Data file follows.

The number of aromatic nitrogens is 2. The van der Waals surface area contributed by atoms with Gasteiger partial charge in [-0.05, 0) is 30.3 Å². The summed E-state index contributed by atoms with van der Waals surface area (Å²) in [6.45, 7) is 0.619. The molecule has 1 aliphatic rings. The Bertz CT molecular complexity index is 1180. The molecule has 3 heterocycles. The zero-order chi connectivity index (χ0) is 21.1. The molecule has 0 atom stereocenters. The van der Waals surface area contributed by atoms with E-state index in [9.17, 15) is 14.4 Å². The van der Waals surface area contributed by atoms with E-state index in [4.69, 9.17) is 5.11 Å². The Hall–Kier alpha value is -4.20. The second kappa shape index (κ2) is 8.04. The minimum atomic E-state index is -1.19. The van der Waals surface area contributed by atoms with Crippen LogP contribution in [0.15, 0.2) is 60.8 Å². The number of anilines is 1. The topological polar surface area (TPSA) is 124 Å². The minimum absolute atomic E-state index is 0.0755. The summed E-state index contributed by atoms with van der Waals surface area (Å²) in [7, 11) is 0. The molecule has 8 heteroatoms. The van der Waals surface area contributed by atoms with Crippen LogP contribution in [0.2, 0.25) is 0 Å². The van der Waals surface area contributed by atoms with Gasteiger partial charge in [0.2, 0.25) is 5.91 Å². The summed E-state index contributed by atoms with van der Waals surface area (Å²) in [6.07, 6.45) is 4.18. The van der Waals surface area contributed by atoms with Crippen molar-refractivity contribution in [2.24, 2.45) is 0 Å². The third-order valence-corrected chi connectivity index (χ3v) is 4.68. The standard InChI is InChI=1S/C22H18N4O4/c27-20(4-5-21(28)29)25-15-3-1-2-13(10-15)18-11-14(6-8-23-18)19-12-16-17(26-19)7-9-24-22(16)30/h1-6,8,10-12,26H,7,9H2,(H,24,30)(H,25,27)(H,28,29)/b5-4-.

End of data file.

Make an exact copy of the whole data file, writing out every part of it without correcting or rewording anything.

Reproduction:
The number of aromatic nitrogens is 2. The van der Waals surface area contributed by atoms with Gasteiger partial charge in [-0.05, 0) is 30.3 Å². The summed E-state index contributed by atoms with van der Waals surface area (Å²) in [6.45, 7) is 0.619. The molecule has 1 aliphatic rings. The Bertz CT molecular complexity index is 1180. The molecule has 3 heterocycles. The zero-order chi connectivity index (χ0) is 21.1. The molecule has 0 atom stereocenters. The van der Waals surface area contributed by atoms with E-state index in [9.17, 15) is 14.4 Å². The van der Waals surface area contributed by atoms with E-state index in [4.69, 9.17) is 5.11 Å². The Hall–Kier alpha value is -4.20. The second kappa shape index (κ2) is 8.04. The minimum atomic E-state index is -1.19. The van der Waals surface area contributed by atoms with Crippen LogP contribution in [0.15, 0.2) is 60.8 Å². The number of anilines is 1. The topological polar surface area (TPSA) is 124 Å². The minimum absolute atomic E-state index is 0.0755. The summed E-state index contributed by atoms with van der Waals surface area (Å²) in [7, 11) is 0. The molecule has 8 heteroatoms. The van der Waals surface area contributed by atoms with Crippen LogP contribution in [0.2, 0.25) is 0 Å². The van der Waals surface area contributed by atoms with Gasteiger partial charge in [0.2, 0.25) is 5.91 Å². The summed E-state index contributed by atoms with van der Waals surface area (Å²) in [6.07, 6.45) is 4.18. The van der Waals surface area contributed by atoms with Crippen molar-refractivity contribution in [2.24, 2.45) is 0 Å². The third-order valence-corrected chi connectivity index (χ3v) is 4.68. The standard InChI is InChI=1S/C22H18N4O4/c27-20(4-5-21(28)29)25-15-3-1-2-13(10-15)18-11-14(6-8-23-18)19-12-16-17(26-19)7-9-24-22(16)30/h1-6,8,10-12,26H,7,9H2,(H,24,30)(H,25,27)(H,28,29)/b5-4-.